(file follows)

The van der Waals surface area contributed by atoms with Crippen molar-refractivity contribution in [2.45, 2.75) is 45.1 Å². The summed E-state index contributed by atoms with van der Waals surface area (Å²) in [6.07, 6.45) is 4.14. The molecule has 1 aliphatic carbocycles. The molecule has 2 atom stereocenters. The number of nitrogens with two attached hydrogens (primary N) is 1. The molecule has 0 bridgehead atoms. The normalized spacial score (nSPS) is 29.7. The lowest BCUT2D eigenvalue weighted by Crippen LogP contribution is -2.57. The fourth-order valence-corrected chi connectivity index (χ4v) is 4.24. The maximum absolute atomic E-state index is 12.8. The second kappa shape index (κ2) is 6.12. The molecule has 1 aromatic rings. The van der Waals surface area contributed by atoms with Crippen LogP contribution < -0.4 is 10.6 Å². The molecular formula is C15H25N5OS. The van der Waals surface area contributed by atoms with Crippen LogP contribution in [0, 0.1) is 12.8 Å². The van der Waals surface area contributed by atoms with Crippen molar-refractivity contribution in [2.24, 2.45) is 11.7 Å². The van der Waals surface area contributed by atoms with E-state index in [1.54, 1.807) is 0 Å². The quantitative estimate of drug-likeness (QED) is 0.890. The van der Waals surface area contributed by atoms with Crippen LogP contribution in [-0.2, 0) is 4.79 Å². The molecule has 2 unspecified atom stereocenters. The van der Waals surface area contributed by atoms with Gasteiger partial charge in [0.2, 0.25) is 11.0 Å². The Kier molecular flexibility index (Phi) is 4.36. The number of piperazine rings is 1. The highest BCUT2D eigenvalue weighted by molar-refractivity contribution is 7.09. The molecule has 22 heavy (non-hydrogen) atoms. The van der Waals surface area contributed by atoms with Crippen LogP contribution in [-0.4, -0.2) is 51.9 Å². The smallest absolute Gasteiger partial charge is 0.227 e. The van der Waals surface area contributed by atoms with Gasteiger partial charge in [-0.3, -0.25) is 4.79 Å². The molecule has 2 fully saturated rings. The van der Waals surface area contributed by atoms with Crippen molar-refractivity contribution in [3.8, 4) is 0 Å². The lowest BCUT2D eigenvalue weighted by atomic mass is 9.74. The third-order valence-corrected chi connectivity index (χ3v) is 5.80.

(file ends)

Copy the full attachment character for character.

The van der Waals surface area contributed by atoms with Crippen molar-refractivity contribution in [2.45, 2.75) is 45.1 Å². The summed E-state index contributed by atoms with van der Waals surface area (Å²) in [6.07, 6.45) is 4.14. The molecule has 1 aliphatic carbocycles. The molecule has 2 atom stereocenters. The number of nitrogens with two attached hydrogens (primary N) is 1. The molecule has 0 bridgehead atoms. The normalized spacial score (nSPS) is 29.7. The lowest BCUT2D eigenvalue weighted by Crippen LogP contribution is -2.57. The fourth-order valence-corrected chi connectivity index (χ4v) is 4.24. The maximum absolute atomic E-state index is 12.8. The second kappa shape index (κ2) is 6.12. The molecule has 1 aromatic rings. The van der Waals surface area contributed by atoms with Crippen LogP contribution < -0.4 is 10.6 Å². The molecular formula is C15H25N5OS. The van der Waals surface area contributed by atoms with Crippen LogP contribution in [0, 0.1) is 12.8 Å². The van der Waals surface area contributed by atoms with Crippen molar-refractivity contribution in [2.24, 2.45) is 11.7 Å². The van der Waals surface area contributed by atoms with E-state index in [1.54, 1.807) is 0 Å². The quantitative estimate of drug-likeness (QED) is 0.890. The van der Waals surface area contributed by atoms with Crippen LogP contribution in [-0.2, 0) is 4.79 Å². The molecule has 2 unspecified atom stereocenters. The van der Waals surface area contributed by atoms with Gasteiger partial charge in [0.2, 0.25) is 11.0 Å². The Kier molecular flexibility index (Phi) is 4.36. The number of piperazine rings is 1. The highest BCUT2D eigenvalue weighted by molar-refractivity contribution is 7.09. The molecule has 22 heavy (non-hydrogen) atoms. The van der Waals surface area contributed by atoms with Crippen LogP contribution in [-0.4, -0.2) is 51.9 Å². The smallest absolute Gasteiger partial charge is 0.227 e. The van der Waals surface area contributed by atoms with Gasteiger partial charge in [-0.3, -0.25) is 4.79 Å². The molecule has 2 fully saturated rings. The van der Waals surface area contributed by atoms with Crippen molar-refractivity contribution in [3.8, 4) is 0 Å². The lowest BCUT2D eigenvalue weighted by atomic mass is 9.74. The third-order valence-corrected chi connectivity index (χ3v) is 5.80.